Jeremy Corbyn has urged all wings of Labour to unite against the Tories - amid growing signs that his supporters will have to wait at least a year to shift the party further to the Left.
In an end-of-term address to the Parliamentary Labour Party (PLP) in the Commons on Monday night, Corbyn pointed out the party’s general election performance proved how it could succeed without in-fighting.
The Labour leader revealed to his MPs that his ‘summer election campaign’, touring the key Tory marginals he needs to win power in any fresh general election, would cover 100 seats across the country - 75 in England, 20 in Scotland and five in Wales.
Corbyn will personally visit 40 marginals before September, party sources said. He also joked that while many MPs were looking forward to the Commons breaking up for recess this week, the ‘bad news’ was he expected them out campaigning through the summer to get the Tories out of office.
Asked how the meeting went, he told HuffPost UK: “It was very warm, incredibly happy - maybe because there’s a recess coming in three days. They’re looking forward to a long recess, but my bad news is they’re not getting one because they’ve got to go campaigning.”
The campaign, backed by a social media blitz, is the largest Labour has attempted outside a formal general election campaign, aides said.
Corbyn told his MPs that he wanted to help them build on the record turnouts of at constituency Labour Party meetings (CLPs), by mobilising new members in particular in key constituencies.
The unifying message came as it emerged that attempts to change the party’s leadership rules – to ensure a leftwing successor - are facing defeat at this year’s party conference in September.
And moves by Corbyn supporters to blame the party’s HQ – and some trade unions - for not doing better in the 2017 election have also met stern resistance in a new internal report, HuffPost UK has learned.
The party’s ruling National Executive Committee (NEC) is expected on Tuesday to oppose a plan to lower the number of MPs’ nominations needed for a future leadership bid.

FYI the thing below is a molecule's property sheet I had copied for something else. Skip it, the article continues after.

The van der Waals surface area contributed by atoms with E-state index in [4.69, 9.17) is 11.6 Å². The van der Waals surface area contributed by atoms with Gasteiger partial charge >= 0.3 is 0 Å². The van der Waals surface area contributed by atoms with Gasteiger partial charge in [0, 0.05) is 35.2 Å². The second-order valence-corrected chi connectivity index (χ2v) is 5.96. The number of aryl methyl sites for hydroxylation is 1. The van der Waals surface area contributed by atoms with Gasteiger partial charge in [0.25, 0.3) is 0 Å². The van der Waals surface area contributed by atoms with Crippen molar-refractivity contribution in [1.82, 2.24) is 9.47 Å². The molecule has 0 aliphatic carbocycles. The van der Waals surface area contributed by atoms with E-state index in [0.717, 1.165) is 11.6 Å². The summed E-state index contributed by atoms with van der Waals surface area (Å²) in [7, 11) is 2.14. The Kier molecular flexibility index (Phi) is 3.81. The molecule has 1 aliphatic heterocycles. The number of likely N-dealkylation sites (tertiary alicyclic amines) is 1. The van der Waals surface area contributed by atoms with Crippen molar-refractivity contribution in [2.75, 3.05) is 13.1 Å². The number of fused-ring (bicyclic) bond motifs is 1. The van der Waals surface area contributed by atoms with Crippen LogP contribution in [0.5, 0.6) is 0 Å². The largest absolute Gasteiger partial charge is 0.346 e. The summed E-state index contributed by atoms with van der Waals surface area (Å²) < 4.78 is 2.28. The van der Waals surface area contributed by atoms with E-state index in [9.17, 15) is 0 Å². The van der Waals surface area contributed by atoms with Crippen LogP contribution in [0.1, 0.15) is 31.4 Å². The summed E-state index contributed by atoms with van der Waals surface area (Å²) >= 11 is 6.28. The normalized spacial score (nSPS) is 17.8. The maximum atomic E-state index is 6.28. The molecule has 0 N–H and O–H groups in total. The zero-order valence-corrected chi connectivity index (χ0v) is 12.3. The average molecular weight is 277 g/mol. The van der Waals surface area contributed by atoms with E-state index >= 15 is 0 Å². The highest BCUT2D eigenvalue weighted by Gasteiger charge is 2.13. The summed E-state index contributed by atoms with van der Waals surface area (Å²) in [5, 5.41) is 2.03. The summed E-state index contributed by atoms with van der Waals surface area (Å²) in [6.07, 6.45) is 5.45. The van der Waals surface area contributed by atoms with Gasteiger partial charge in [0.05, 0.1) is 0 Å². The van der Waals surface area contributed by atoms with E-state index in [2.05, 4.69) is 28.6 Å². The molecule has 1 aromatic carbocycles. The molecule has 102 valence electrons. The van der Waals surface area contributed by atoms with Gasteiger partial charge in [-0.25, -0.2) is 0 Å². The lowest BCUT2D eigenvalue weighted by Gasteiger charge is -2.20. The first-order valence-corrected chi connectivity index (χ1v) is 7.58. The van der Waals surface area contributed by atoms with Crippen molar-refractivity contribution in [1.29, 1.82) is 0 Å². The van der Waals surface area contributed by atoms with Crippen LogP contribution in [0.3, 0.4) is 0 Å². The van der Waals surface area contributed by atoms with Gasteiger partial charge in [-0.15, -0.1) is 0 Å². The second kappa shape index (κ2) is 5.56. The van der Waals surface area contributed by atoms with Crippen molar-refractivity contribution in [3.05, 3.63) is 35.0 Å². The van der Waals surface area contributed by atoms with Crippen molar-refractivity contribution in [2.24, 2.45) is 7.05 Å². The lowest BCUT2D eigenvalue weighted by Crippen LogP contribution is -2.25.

Although some NEC members will back the move to lower the threshold from 15% of MPs and MEPs to just 5%, key unions and others will vote against it.
The party’s annual conference in Brighton is still expected to vote on the proposal but the opposition of some big unions – many of which see the plan as a distraction – could seal its fate.
Some NEC members see the proposed changes as pointless as Corbyn is set to remain leader for years to come.
Instead, a compromise proposal is now pencilled in for debate at the 2018 conference in Liverpool, with nominations from 10% of local parties, unions and party members.
Some on the Left are also getting ready to make a firm push at next year’s conference on a range of issues, and hope to use a new pro-Corbyn majority on the Conference Arrangements Committee, and among local party delegates, to secure changes.
Meanwhile, an internal Labour report on “lessons learned” from the general election has caused a fresh backlash among Corbyn supporters for failing to criticise the party’s HQ.
The report, overseen by outgoing MEPs leader Glenis Willmott, is set to be presented to the ruling NEC as part of a packed agenda on Tuesday.
Collated from assessments by different parts of the party, including the leader’s office and senior directors, an early draft of the report upset some key Corbyn aides.
One draft of the report suggested that some delays on the campaign trail were the responsibility of the leader’s office.
Corbyn’s office director Karie Murphy went through the draft with a marker pen, at one point writing the word ‘LIES’ in capital letters, a source told HuffPost UK. A source close to Corbyn flatly denied the claim.
The report also defended the party HQ’s election strategy, and refused to single out individuals for the way internal polling pointed to a Tory threat to key Labour seats.
It is understood that the final version of the report seeks to smooth over any controversies, but the issue of what the campaign did right and wrong could be raised in a wider NEC discussion.
HuffPost UK revealed last month that Corbyn supporters wanted to ‘purge’ and restructure Labour HQ in a bid to improve the party’s campaigning ability and to better reflect rank and file members.
In a further sign of tensions, several on the Left have repeatedly blamed not just party staffers but also trade unions for their tactics in the election campaign.
One article published by Jacobin, the online left-wing magazine, suggested that the GMB and Unite unions had chosen the wrong seats to target with support. The article sparked fury and has now been withdrawn.
Labour MPs from various wings of the party have been appointed by Corbyn in his shadow ministerial reshuffle, part of his drive to end more than two years of in-fighting after his first landslide leadership election.